since it's using fiber optics to send the signal.

So unlike a stereo connection, an optical connection can actually send true DTS or Dolby surround

formats directly to your receiver or your soundbar.

However, they don't support the newer audio formats like Dolby True-HD, Dolby Atmos, or

DTSX since those require an HDMI cable.

So this brings us to HDMI which is one of the most complex topics when it comes to home audio

and unlike an optical connection an HDMI cable supports all of the latest surround sound formats.

So this has forced home audio manufacturers to put HDMI ports on receivers and even some

soundbars but it has caused some issues because of HDCP.

So I just recently did a video explaining HDCP and HDMI versions so go ahead and check

that video out if you haven't already because it has a lot of useful information in it but

what this means is if you have a 4K bluray player connected to your sound bar or home

theater receiver you may not be able to send 4K video if it doesn't support the right version

and you'd be forced to upgrade it in order to get 4K video to your TV

and this is because some 4K content is actually protected using HDCP 2.2

and if any of the devices that you're connecting it to doesn't support that version of HDCP

you're either going to get no video or you'll be limited to 1080p.

So for example, let's say you have your 4K TV connected to your soundbar through HDMI

and you also have a 4K bluray player connected to the soundbar as well.

Even though your 4K bluray player and your TV probably support HDCP 2.2 your soundbar

might not support it and in this case you'll either get no video at all or you'll be limited

to 1080p video and it won't be in 4K.

And the same is true for a home theater receiver.

If it doesn't support the right version of HDCP you're not going to get 4K video.

Now there are a couple of ways around this situation.

The first way is to just use an optical connection.

So if you don't care about transmitting the new surround sound formats like Atmos or any

of those, you can simply use an optical connection between your TV and your sound bar or home

theater receiver and it will send the sound just fine and it won't affect your 4K video at all.

And another alternative is to use what's called ARC or Audio Return Channel.

So ARC allows you not only to use an HDMI cable to send audio and video to your TV,

but it also allows your TV to send audio back through the cable to your soundbar or receiver.

So this means you wouldn't have to use an optical cable in order to get audio from your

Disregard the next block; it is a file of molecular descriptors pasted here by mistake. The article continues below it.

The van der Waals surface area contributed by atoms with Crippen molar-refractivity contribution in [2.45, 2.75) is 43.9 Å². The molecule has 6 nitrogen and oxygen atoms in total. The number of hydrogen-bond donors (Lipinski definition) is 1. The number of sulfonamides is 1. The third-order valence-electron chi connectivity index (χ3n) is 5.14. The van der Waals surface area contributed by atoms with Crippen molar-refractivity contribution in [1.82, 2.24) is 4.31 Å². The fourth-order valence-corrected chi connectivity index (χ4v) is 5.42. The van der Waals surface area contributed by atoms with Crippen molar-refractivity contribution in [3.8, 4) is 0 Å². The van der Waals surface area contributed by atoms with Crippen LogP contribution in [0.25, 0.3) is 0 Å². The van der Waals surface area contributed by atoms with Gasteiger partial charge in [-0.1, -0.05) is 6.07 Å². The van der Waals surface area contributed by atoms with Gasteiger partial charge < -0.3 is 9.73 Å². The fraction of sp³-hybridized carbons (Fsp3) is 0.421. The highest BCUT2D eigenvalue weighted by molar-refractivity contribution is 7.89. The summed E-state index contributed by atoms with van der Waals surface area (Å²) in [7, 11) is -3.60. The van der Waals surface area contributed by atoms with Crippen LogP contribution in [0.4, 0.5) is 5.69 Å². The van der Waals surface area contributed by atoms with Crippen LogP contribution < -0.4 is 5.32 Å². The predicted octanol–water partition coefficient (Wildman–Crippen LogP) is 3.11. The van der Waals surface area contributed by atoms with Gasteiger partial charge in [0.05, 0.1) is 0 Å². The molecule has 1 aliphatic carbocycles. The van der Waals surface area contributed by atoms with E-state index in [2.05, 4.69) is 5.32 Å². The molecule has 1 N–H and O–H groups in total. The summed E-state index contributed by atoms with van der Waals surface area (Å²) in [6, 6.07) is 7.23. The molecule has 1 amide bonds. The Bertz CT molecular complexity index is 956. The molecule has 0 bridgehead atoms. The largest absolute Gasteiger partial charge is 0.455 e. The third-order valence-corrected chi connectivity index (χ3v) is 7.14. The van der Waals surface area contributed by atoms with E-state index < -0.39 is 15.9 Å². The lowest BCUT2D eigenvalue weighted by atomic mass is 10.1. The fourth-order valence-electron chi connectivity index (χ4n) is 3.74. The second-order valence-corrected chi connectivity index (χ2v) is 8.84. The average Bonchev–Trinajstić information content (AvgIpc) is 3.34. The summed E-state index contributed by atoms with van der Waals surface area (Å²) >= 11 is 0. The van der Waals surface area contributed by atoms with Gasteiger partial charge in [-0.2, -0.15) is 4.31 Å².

TV's built in apps back to your sound bar or receiver.

Another cool thing is that it will also pass the audio from the devices that are connected

to your TV back to your sound bar as well.

So in order for this to work you can use any HDMI cable.

You just need to make sure that both your TV and your soundbar or receiver support ARC.

Now I know ARC seems really awesome but there are some drawbacks to it.

One issue is that even though it's using HDMI most TV's don't actually send surround formats

through ARC so you're going to be limited to 2 channel audio which definitely sucks.

And even the TVs that do send DTS aren't able to send the newer format like Atmos or DTS-HD

so in my opinion this actually defeats the purpose of it in most cases.

So if you have an older audio receiver and you want to be able to get the latest formats

like Dolby Atmos then you have 2 options.

The first thing you can do is get an HDCP 2.2 HDMI splitter and this is going to allow

you to use 1 HDMI cable to send 4K video to your TV

and use the other cable to send audio to your receiver.

The other option is to simply use devices that have 2 HDMI outputs.

So some bluray players have more than 1 output for this specific reason.

It's going to allow you to use 1 port for your TV and use the other port for your receiver.

So in both of these situations you wouldn't be affected by HDCP and you'd be able to take

full advantage of 4K HDR and Dolby Atmos.

Alright guys I know that was a lot of information.

Hopefully I covered any questions you may have had.

If I missed anything go ahead and post in the comments section and I'll respond to your

questions and comments.

Now I have had several people ask me how they can support the channel

so I've actually started a Patreon page.

So if you're interested you can use the link in the video description to make a pledge.

and that goes towards helping me make more reviews and tutorials

so I do appreciate your support and I'll see you guys in the next video.